Article
Full-text available
Sleep slow waves (SWs) change considerably throughout normal aging. In humans, SWs are generated and propagate on a structural backbone of highly interconnected cortical regions that form most of the default mode network, such as the insula, cingulate cortices, temporal lobe, parietal lobe, and medial frontal lobe. Regions in this network undergo c...
Article
Concussions exert persistent effects on asymptomatic athletes, especially women. Among chief mechanisms of concussion recovery are alterations of neuronal plasticity. Olfactory function, often impaired following a concussion, greatly involves plasticity and, therefore, appears as a good candidate to study the deleterious effects of concussions. The...
Article
During the middle years of life, sleep becomes more fragile and its sensitivity to psychostimulants may increase. This study evaluated the effects of 200 mg and 400 mg of caffeine on sleep in young and middle-aged adults. The sleep of 22 young (23.5 ± 1.9 years) and 24 middle-aged (51.7 ± 11.5 years) adults was recorded using polysomnography in two...
Article
Many scholars have proposed that parent-child attachment security should favor child sleep. Research has yet, however, to provide convincing support for this hypothesis. The current study used objective measures of sleep and attachment to assess the longitudinal links between mother-child attachment security and subsequent sleep, controlling for ch...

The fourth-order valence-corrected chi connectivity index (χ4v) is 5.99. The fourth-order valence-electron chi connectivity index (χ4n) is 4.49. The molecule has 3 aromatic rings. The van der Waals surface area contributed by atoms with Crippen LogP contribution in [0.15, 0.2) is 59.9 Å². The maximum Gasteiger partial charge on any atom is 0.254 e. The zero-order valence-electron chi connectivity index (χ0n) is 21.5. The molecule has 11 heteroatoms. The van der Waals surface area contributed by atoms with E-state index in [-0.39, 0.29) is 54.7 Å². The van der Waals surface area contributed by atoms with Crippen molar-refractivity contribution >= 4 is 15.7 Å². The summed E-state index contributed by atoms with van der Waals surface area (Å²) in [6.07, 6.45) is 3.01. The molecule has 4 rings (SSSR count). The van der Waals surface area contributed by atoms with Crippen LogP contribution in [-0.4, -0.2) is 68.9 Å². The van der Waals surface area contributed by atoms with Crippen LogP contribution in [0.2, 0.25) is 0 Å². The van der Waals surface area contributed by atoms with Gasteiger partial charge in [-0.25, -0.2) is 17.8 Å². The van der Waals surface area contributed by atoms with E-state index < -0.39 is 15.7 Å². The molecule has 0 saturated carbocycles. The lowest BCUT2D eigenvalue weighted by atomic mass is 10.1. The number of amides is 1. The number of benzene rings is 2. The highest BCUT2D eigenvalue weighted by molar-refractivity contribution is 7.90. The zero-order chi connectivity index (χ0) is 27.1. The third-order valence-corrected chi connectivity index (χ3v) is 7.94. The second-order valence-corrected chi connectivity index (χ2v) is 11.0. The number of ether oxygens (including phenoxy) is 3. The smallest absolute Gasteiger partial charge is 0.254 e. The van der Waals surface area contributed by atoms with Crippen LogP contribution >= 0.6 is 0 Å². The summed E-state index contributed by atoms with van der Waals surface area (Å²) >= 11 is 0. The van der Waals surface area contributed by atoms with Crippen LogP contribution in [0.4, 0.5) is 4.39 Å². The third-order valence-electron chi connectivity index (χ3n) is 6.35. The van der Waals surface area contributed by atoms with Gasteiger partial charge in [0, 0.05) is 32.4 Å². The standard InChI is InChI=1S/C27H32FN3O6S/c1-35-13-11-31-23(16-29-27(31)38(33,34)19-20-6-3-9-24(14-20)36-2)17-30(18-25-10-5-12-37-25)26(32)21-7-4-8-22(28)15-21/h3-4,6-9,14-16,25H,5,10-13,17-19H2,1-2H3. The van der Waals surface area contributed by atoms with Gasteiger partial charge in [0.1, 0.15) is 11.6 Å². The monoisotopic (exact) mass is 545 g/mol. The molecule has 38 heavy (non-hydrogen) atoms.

Article
Full-text available
EEG sleep spindles are short (0.5-2.0 s) bursts of activity in the 11-16 Hz band occurring during non-rapid eye movement (NREM) sleep. This sporadic activity is thought to play a role in memory consolidation, brain plasticity, and protection of sleep integrity. Many automatic detectors have been proposed to assist or replace experts for sleep spind...
Article
Full-text available
It is now accepted that hippocampal- and striatal-dependent memory systems do not act independently, but rather interact during both memory acquisition and consolidation. However, the respective functional roles of the hippocampus and the striatum in these processes remain unknown. Here, functional magnetic resonance imaging (fMRI) was used in a da...
Article
Full-text available
The current study examined associations among actigraphy, maternal sleep diaries, and the parent-completed child behavior checklist (CBCL) sleep items. These items are often used as a sleep measure despite their unclear validity with young children. Eighty middle class families (39 girls) drawn from a community sample participated. Children (M = 25...
Article
Full-text available
Sleep spindles are a hallmark of NREM sleep. They result from a widespread thalamo-cortical loop and involve synchronous cortical networks that are still poorly understood. We investigated whether brain activity during spindles can be characterized by specific patterns of functional connectivity among cortical generators. For that purpose, we devel...
Article
L’objectif de cette revue est d’évaluer les effets de l’exposition exogène et endogène à la testostérone chez l’homme et aux estrogènes et à la progestérone chez la femme sur le sommeil. Les niveaux de testostérone sont maximaux lors du sommeil et la privation de sommeil supprime la testostérone. Peu d’études ont évalué les effets de la diminution...